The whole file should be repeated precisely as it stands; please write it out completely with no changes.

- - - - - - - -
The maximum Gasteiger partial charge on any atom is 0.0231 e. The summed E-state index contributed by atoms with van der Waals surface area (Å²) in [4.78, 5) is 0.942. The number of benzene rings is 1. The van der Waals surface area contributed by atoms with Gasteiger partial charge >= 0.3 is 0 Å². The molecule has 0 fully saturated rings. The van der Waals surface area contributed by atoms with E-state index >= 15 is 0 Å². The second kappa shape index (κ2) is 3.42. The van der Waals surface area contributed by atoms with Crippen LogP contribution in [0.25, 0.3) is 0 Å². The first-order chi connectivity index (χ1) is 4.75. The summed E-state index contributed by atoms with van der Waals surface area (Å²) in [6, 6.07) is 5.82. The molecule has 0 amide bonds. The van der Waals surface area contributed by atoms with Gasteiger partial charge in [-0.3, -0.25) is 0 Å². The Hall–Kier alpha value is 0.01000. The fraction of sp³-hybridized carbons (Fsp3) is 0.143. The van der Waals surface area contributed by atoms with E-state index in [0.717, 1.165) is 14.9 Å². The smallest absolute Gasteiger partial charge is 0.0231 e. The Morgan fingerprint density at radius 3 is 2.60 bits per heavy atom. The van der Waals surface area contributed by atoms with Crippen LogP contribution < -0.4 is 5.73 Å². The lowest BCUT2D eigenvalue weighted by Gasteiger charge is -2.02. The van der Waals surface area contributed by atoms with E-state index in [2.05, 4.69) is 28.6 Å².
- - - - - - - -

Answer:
The maximum Gasteiger partial charge on any atom is 0.0231 e. The summed E-state index contributed by atoms with van der Waals surface area (Å²) in [4.78, 5) is 0.942. The number of benzene rings is 1. The van der Waals surface area contributed by atoms with Gasteiger partial charge >= 0.3 is 0 Å². The molecule has 0 fully saturated rings. The van der Waals surface area contributed by atoms with E-state index >= 15 is 0 Å². The second kappa shape index (κ2) is 3.42. The van der Waals surface area contributed by atoms with Crippen LogP contribution in [0.25, 0.3) is 0 Å². The first-order chi connectivity index (χ1) is 4.75. The summed E-state index contributed by atoms with van der Waals surface area (Å²) in [6, 6.07) is 5.82. The molecule has 0 amide bonds. The van der Waals surface area contributed by atoms with Gasteiger partial charge in [-0.3, -0.25) is 0 Å². The Hall–Kier alpha value is 0.01000. The fraction of sp³-hybridized carbons (Fsp3) is 0.143. The van der Waals surface area contributed by atoms with E-state index in [0.717, 1.165) is 14.9 Å². The smallest absolute Gasteiger partial charge is 0.0231 e. The Morgan fingerprint density at radius 3 is 2.60 bits per heavy atom. The van der Waals surface area contributed by atoms with Crippen LogP contribution < -0.4 is 5.73 Å². The lowest BCUT2D eigenvalue weighted by Gasteiger charge is -2.02. The van der Waals surface area contributed by atoms with E-state index in [2.05, 4.69) is 28.6 Å².